# Velocity Pressure (VP)

Last updated: October 17, 2019

## What Does Velocity Pressure (VP) Mean?

In a moving fluid, velocity pressure (VP) is the pressure that would induce an equivalent velocity if applied to move the same fluid through an orifice, so that all pressure energy is converted into kinetic energy. It is used in air conditioning, heating and ventilating work to determine air velocity.

Velocity pressure is a function of air density and velocity. VP will only be exerted in the direction of airflow and is always positive.

Velocity pressure, along with static pressure and pressure due to elevation, are used in Bernoulli's principle as an energy balance on a closed system. The three terms are used to define the state of a closed system of an incompressible, constant-density fluid.

## Corrosionpedia Explains Velocity Pressure (VP)

Velocity pressure is that pressure required to accelerate air from zero velocity to some velocity (V) and is proportional to the kinetic energy of the air stream.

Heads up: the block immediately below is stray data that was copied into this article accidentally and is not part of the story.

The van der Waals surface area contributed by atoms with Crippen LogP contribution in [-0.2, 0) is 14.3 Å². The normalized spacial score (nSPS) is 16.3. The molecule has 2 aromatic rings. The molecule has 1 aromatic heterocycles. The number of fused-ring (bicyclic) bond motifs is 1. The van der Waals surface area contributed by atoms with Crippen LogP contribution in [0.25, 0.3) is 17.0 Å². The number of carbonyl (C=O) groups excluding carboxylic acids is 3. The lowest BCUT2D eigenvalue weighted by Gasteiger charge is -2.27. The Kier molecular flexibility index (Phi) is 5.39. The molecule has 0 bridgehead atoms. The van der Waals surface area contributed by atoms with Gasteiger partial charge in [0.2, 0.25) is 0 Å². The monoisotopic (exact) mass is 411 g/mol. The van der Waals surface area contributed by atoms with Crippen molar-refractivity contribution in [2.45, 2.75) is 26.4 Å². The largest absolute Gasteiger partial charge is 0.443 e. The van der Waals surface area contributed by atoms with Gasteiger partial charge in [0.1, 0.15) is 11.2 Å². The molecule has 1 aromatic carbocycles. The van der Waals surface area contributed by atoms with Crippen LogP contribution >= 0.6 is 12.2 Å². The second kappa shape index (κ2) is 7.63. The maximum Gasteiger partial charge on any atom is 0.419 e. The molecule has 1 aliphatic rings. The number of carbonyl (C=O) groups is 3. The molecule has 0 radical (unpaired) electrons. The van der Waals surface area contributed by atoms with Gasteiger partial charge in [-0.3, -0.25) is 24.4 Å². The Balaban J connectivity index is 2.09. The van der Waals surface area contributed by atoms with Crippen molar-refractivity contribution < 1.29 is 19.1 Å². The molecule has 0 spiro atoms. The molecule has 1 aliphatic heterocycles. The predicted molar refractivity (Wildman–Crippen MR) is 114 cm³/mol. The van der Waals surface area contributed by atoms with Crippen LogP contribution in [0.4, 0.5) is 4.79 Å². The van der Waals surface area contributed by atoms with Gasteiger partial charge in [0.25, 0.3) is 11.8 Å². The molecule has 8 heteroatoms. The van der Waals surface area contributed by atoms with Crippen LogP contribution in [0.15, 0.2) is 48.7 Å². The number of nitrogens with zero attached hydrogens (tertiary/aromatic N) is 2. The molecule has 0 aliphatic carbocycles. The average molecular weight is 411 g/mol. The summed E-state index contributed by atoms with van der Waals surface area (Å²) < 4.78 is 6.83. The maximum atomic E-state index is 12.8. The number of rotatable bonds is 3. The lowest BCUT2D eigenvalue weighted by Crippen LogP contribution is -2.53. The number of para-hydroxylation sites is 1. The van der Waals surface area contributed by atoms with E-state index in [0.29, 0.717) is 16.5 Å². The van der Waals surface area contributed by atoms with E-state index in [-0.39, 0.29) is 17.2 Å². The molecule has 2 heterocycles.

For example, when a fan is moving air through a duct system, two types of pressure are encountered: velocity pressure and static pressure. The sum of these pressures is referred to as total pressure. Velocity pressure is the pressure caused by air in motion. Units of pressure are expressed in inches of water, designated as W.G. Velocity pressure can be calculated from the difference between the total pressure and static pressure.

Velocity pressure is useful in aerodynamics to determine how the aerodynamic stress varies, and in particular, when it reaches its maximum value. The point of maximum aerodynamic load is a critical parameter in many applications, such as during spacecraft launch.

The measurement of free-stream velocity pressure is fundamental to indication of airspeed. Airspeed indicators are simply pressure gauges, which measure velocity pressure, related to various airspeeds.

Velocity pressure cannot be measured directly. The easiest way to determine flow velocity of air is to measure the velocity pressure in the duct with a pitot tube assembly connected to a differential pressure sensor. The pitot tube assembly includes a static pressure probe and a total pressure probe.

A total pressure probe, aligned into the airflow, senses the duct velocity pressure and the static pressure, which equals the total pressure. A static pressure probe aligned at a right angle to the airflow senses only the static pressure. The difference between the total pressure reading and the static pressure reading is the velocity pressure.